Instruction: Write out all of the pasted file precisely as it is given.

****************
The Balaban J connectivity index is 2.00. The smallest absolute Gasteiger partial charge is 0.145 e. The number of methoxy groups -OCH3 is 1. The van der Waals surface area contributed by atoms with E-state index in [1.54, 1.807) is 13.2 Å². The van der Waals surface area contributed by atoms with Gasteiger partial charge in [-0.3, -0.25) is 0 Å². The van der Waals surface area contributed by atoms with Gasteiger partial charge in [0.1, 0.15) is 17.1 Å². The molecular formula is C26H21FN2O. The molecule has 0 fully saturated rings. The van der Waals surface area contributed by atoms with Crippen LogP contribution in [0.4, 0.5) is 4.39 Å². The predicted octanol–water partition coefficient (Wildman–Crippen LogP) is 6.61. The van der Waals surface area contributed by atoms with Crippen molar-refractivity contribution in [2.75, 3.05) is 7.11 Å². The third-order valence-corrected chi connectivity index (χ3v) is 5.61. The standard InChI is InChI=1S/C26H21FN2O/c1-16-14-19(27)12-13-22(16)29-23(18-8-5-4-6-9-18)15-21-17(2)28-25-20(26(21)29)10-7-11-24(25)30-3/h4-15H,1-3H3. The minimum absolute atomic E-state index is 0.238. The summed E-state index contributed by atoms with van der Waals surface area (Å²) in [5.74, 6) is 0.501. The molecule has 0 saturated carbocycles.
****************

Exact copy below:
The Balaban J connectivity index is 2.00. The smallest absolute Gasteiger partial charge is 0.145 e. The number of methoxy groups -OCH3 is 1. The van der Waals surface area contributed by atoms with E-state index in [1.54, 1.807) is 13.2 Å². The van der Waals surface area contributed by atoms with Gasteiger partial charge in [-0.3, -0.25) is 0 Å². The van der Waals surface area contributed by atoms with Gasteiger partial charge in [0.1, 0.15) is 17.1 Å². The molecular formula is C26H21FN2O. The molecule has 0 fully saturated rings. The van der Waals surface area contributed by atoms with Crippen LogP contribution in [0.4, 0.5) is 4.39 Å². The predicted octanol–water partition coefficient (Wildman–Crippen LogP) is 6.61. The van der Waals surface area contributed by atoms with Crippen molar-refractivity contribution in [2.75, 3.05) is 7.11 Å². The third-order valence-corrected chi connectivity index (χ3v) is 5.61. The standard InChI is InChI=1S/C26H21FN2O/c1-16-14-19(27)12-13-22(16)29-23(18-8-5-4-6-9-18)15-21-17(2)28-25-20(26(21)29)10-7-11-24(25)30-3/h4-15H,1-3H3. The minimum absolute atomic E-state index is 0.238. The summed E-state index contributed by atoms with van der Waals surface area (Å²) in [5.74, 6) is 0.501. The molecule has 0 saturated carbocycles.